The incident comes three months after Defence Minister Kim Kwan-jin told frontline troops that if North Koreans attack, they must strike back immediately without waiting for orders from top commanders. "Don't ask your commanders whether to fire back or not. Take actions first and then report afterwards," Kim was quoted as saying in March.
The South remains on heightened alert after two deadly attacks by the North last year. In March, 46 South Korean sailors were killed when a North Korean torpedo sank a South Korean naval ship - an attack still denied by Pyongyang. And four people died in November when several barrages of North Korean artillery shells slammed into a township on the South Korean border island of Yeonpyeong.
Additional reporting by Agence France-Presse, Associated Press
Saturday, June 18, 2011
HOS may be renewed after warning
Tsang said to be rethinking the mothballed subsidised scheme after visiting Beijing leader sounds caution
|Fanny W. Y. Fung|
Updated on Jun 19, 2011
The government is under growing pressure to resume building Home Ownership Scheme flats after Beijing's Hong Kong affairs chief warned openly that the shortage of housing for people in need could turn into a political problem.
Wang Guangya , director of the State Council's Hong Kong and Macau Affairs Office (HKMAO), singled out housing as an urgent issue on which the government should take action during his duty visit to the city last week.
Since then, local officials have been sending out signals of forthcoming measures, with the revival of the HOS an option. Under the old scheme, the government built flats for sale at subsidised prices to families priced out of the private market.
Yesterday, two Chinese-language newspapers, Hong Kong Economic Times and Apple Daily, cited unnamed government officials as telling them that Chief Executive Donald Tsang Yam-kuen was seriously considering resuming the scheme - a proposal that major political parties and even some Executive Council members have been pushing for.
The reports were in line with Tsang's remarks at a Legislative Council question-and-answer session last month, in which he said the government would study the proposal and lay out initiatives to help people acquire homes in his final policy address in October.
Asked whether the government would resume construction of HOS flats, Financial Secretary John Tsang Chun-wah said: "I believe Mr Tsang will give an answer later."
Donald Tsang, who is on a nine-day duty visit in Australia that ends on Thursday, said on television there last Friday that home prices in Hong Kong were "quite frightening" and pledged his administration would do more to slow the market down.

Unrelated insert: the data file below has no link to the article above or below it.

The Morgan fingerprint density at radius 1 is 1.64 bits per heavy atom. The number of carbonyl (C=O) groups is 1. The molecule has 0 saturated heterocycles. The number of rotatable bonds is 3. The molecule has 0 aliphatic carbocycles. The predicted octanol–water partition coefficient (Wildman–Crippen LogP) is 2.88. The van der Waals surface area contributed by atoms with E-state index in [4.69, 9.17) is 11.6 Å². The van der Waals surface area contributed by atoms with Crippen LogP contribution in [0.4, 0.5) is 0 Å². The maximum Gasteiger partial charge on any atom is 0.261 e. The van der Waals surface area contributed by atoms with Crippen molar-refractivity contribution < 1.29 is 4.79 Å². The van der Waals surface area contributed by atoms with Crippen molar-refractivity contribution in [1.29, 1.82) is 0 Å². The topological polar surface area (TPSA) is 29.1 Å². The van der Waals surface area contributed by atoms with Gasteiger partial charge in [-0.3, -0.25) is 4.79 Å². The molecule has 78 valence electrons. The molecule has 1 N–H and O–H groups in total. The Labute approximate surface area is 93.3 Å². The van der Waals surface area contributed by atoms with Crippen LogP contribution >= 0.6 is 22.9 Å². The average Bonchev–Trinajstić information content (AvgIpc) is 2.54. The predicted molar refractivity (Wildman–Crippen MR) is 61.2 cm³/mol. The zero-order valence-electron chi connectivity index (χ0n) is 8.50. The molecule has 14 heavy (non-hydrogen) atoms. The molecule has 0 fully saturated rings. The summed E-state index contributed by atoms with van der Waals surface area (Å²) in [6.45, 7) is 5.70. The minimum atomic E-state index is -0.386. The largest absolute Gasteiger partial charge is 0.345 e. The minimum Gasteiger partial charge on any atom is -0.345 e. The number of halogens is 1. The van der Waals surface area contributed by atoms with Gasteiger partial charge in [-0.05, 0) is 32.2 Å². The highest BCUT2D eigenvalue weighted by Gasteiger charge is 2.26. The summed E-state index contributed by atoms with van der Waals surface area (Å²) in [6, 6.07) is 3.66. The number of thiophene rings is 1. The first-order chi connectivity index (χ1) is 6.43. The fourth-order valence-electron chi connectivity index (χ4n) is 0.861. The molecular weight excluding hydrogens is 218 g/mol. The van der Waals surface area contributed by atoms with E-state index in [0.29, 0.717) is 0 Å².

A government spokesman noted that the chief executive had promised to deal with the housing issue in his upcoming policy address, but said: "This must be considered along with problems with land supply."
Kennedy Wong Ying-ho, a member of the Housing Society who supports the revival of the HOS, said the idea had not been put onto the society's agenda.
"Don't expect too much," he said. "It can well be Donald Tsang's gesture to boost his popularity before his term ends. We haven't even found all the sites for the My Home Purchase Plan since its announcement last year. How can the present government relaunch the HOS in a year's time? It takes years and you don't know if the next chief executive will support the HOS."
The Democratic Party threatened to move a motion of no confidence in Tsang if he did not announce in the policy address a resumption in building HOS flats. "This will be one of our major demands in the July 1march," said Lee Wing-tat, chairman of the Legco housing panel. "If the administration continues to ignore people's voices, public anger will grow. It is Donald Tsang's last chance."
The panel's deputy chairman, Wong Kwok-hing, said he hoped the government would announce the revival of the HOS as soon as possible. He referred to Wang's comment that Macau was moving faster in building affordable housing. "Wang's remarks have certainly given the chief executive some pressure. It is very rare for the HKMAO to compare Hong Kong openly with Macau."
The 26-year scheme ended in 2002 to reverse a property slump.
Friday, June 3, 2011
Tax blow for HK staff on mainland
With foreign employees having to pay into a social security fund from July 1, industry chiefs fear the extra burden will force out thousands of companies
|Mimi Lau in Guangzhou and Denise Tsang|
Updated on Jun 04, 2011
A policy that requires overseas employees on the mainland to pay up to 22 per cent of their wages into the country's social security fund threatens to drive thousands of companies and professionals out of business.
The deputy chairman of the Federation of Hong Kong Industries, Stanley Lau Chin-ho, described it yesterday as the last straw for manufacturers already struggling with rising prices, soaring wage bills, a strong yuan and chronic power and labour shortages.
It comes into effect on July 1.
"If manufacturers are lucky, they may be able to pass some of the extra costs to customers," Lau said, but it would be survival of the fittest.